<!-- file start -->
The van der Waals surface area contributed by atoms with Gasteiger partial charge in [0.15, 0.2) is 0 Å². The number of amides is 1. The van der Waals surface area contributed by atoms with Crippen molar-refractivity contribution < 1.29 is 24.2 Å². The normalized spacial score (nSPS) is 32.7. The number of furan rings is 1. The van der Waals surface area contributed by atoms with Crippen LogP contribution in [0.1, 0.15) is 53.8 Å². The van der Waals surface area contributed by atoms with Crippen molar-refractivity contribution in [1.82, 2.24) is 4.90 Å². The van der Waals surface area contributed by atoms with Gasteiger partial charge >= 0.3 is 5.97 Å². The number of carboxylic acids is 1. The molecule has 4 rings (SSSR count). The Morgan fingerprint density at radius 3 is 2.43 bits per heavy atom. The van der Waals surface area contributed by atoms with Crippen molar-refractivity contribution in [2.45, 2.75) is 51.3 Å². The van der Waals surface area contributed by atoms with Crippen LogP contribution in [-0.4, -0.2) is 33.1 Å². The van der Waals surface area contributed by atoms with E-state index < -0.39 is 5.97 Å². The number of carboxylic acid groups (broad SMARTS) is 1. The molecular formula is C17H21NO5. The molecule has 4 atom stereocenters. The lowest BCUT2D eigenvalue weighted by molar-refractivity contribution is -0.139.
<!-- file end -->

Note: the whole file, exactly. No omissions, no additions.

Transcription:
The van der Waals surface area contributed by atoms with Gasteiger partial charge in [0.15, 0.2) is 0 Å². The number of amides is 1. The van der Waals surface area contributed by atoms with Crippen molar-refractivity contribution < 1.29 is 24.2 Å². The normalized spacial score (nSPS) is 32.7. The number of furan rings is 1. The van der Waals surface area contributed by atoms with Crippen LogP contribution in [0.1, 0.15) is 53.8 Å². The van der Waals surface area contributed by atoms with Crippen molar-refractivity contribution in [1.82, 2.24) is 4.90 Å². The van der Waals surface area contributed by atoms with Gasteiger partial charge >= 0.3 is 5.97 Å². The number of carboxylic acids is 1. The molecule has 4 rings (SSSR count). The Morgan fingerprint density at radius 3 is 2.43 bits per heavy atom. The van der Waals surface area contributed by atoms with Crippen molar-refractivity contribution in [2.45, 2.75) is 51.3 Å². The van der Waals surface area contributed by atoms with Crippen LogP contribution in [-0.4, -0.2) is 33.1 Å². The van der Waals surface area contributed by atoms with E-state index < -0.39 is 5.97 Å². The number of carboxylic acid groups (broad SMARTS) is 1. The molecular formula is C17H21NO5. The molecule has 4 atom stereocenters. The lowest BCUT2D eigenvalue weighted by molar-refractivity contribution is -0.139.